Signs outside the Community Hospital Forum in Princeton alert the community to emergency department closures four times a week. The signs are also being displayed in businesses around town. The Hospital Forum provides information on the hospital and is open from noon to 6 p.m. Monday to Saturday.

Signs outside the Community Hospital Forum in Princeton alert the community to emergency department closures four times a week. The signs are also being displayed in businesses around town. The Hospital Forum provides information on the hospital and is open from noon to 6 p.m. Monday to Saturday.

Princeton business owners voice concerns about ER closures

Princeton's business community gathered to discuss the negative affects of scheduled emergency department closures four time a week.

Princeton’s business community gathered on May 15 to discuss the negative affects of scheduled emergency department closures four times a week.

“We have 330 employees in a large industrial site, and having emergency medical care in Princeton is important to us,” Copper Mountain Mine manager Bill Dodds told the Spotlight.

The mine runs 24 hours a day but employees would have to be transported to another town over an hour away for treatment when the hospital is closed from midnight to 8 a.m. Monday to Thursday.

The situation is similar for forestry operator Weyerhaeuser, which also runs 24 hours a day.

“With the reduction in services to the hospital, going back for many years, the anchor of our community is being eroded,” said Princeton U-Brew owner Dave Rainer at the meeting.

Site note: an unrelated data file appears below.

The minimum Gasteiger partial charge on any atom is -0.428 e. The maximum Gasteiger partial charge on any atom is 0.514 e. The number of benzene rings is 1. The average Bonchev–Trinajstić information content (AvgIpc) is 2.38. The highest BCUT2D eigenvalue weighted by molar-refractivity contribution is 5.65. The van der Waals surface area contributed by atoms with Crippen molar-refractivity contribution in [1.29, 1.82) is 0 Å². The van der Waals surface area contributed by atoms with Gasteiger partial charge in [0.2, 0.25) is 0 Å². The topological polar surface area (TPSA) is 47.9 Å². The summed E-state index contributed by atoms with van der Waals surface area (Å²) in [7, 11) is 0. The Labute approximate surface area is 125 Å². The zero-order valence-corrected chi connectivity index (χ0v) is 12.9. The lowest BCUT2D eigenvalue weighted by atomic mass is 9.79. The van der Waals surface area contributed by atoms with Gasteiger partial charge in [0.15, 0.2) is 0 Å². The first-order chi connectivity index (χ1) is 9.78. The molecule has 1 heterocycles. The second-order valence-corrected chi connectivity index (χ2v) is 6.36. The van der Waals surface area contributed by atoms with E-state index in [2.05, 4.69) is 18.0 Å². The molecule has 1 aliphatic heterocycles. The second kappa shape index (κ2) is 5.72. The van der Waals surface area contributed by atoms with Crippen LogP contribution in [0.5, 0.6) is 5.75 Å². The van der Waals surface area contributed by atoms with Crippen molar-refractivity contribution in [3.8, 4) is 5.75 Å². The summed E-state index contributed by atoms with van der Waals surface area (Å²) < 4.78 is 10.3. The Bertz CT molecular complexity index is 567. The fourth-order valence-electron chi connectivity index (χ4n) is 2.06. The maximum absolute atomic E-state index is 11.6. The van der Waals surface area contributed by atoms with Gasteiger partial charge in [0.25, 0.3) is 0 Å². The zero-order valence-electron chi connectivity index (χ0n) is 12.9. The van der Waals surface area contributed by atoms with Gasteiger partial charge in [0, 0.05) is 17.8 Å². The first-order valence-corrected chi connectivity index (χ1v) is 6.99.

“It has a direct impact on us.”

With two major industries in town – mining and forestry – Princeton should have a 24/7 emergency department, he said.

Retirees aren’t going to choose Princeton to settle down if the emergency department isn’t running 24 hours a day, said Princeton real estate agent Dan Pippin.

“Home values are going to drop. You lose 10 per cent of the population, that’s 10 per cent of the customers,” he said.

Doctor shortages are happening across B.C., but the situation is especially dangerous in Princeton because it is an isolated, industrial community, said Save Our Hospital organizer Sol Allison.

“It’s in the Canadian Constitution for all of us to have fair and equal access to health care. This isn’t happening in Princeton.”

The highway through Princeton is the third busiest in B.C., and having the hospital’s emergency department closed could be deadly, Allison said.

Rainer said the short-term goal is 24/7 emergency room care, but ultimately he would like to see a functioning operating room.

“[Business owners] have invested in this community but our investments are being devalued, both our businesses and homes.”